Wavelength-dependent PSFs and their impact on weak lensing measurements

S. G. Carlsten, Michael A. Strauss, Robert H. Lupton, Joshua E. Meyers, Satoshi Miyazaki

Research output: Contribution to journalArticlepeer-review

19 Scopus citations


We measure and model the wavelength dependence of the point spread function (PSF) in the Hyper Suprime-Cam Subaru Strategic Program survey. We find that PSF chromaticity is present in the redder stars that appear smaller than bluer stars in the g, r, and i bands at the 1-2 per cent level and in the z and y bands at the 0.1-0.2 per cent level. From the color dependence of the PSF, we fit a model between the monochromatic PSF size based on weighted second moments, R, and wavelength of the form R(λ) ∝ λ-b. We find values of b between 0.2 and 0.5, depending on the epoch and filter. This is consistent with the expectations of a turbulent atmosphere with an outer scale length of ~10-100 m, indicating that the atmosphere is dominating the chromaticity. In the best seeing data, we find that the optical system and detector also contribute some wavelength dependence. Meyers & Burchat showed that b must be measured to an accuracy of ~0.02 not to dominate the systematic error budget of the Large Synoptic Survey Telescope (LSST) weak lensing (WL) survey. Using simple image simulations, we find that b can be inferred with this accuracy in the r and i-bands for all positions in the LSST focal plane, assuming a stellar density of 1 star arcmin-2 and that the optical component of the PSF can be accurately modeled. Therefore, it is possible to correct for most, if not all, of the bias that the wavelength-dependent PSF will introduce into an LSST-like WL survey.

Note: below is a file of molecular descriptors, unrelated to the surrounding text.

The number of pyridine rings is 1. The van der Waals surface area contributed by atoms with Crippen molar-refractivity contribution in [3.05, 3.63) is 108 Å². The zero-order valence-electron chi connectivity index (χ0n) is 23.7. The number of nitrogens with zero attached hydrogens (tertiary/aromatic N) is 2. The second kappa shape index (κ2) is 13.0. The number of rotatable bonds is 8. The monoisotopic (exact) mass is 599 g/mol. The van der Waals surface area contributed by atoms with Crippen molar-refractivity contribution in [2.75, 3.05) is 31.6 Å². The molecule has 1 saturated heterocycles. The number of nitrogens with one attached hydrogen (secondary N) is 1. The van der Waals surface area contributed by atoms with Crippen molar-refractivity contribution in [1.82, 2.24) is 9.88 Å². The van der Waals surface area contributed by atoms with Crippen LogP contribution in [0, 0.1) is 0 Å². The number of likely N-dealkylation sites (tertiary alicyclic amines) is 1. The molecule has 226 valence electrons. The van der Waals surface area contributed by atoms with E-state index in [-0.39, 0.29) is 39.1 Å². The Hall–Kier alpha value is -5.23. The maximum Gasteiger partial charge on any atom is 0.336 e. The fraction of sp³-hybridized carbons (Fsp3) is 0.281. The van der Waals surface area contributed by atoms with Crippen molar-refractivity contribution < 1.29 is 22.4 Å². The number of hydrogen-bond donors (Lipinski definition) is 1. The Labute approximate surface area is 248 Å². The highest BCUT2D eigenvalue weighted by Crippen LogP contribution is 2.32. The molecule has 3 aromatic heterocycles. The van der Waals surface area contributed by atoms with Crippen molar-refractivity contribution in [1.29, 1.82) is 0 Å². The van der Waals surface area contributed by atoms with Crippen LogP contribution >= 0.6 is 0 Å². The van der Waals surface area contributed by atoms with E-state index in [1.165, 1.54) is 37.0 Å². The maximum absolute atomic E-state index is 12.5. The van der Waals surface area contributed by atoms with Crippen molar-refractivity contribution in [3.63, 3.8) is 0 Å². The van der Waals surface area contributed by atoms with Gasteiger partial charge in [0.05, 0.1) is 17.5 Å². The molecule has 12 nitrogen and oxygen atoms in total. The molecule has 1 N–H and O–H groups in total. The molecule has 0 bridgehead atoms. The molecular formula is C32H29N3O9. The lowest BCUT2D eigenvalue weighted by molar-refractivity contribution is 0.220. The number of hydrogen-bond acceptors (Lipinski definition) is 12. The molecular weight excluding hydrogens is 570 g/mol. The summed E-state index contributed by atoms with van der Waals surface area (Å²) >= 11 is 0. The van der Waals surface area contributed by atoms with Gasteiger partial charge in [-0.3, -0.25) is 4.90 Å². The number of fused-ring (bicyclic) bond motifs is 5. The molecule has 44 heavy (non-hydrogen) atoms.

Original languageEnglish (US)
Pages (from-to)1491-1504
Number of pages14
JournalMonthly Notices of the Royal Astronomical Society
Issue number2
StatePublished - Sep 11 2018

All Science Journal Classification (ASJC) codes

  • Astronomy and Astrophysics
  • Space and Planetary Science


  • Atmospheric effects
  • Gravitational lensing: weak
  • Instrumentation: detectors
  • Methods: observational


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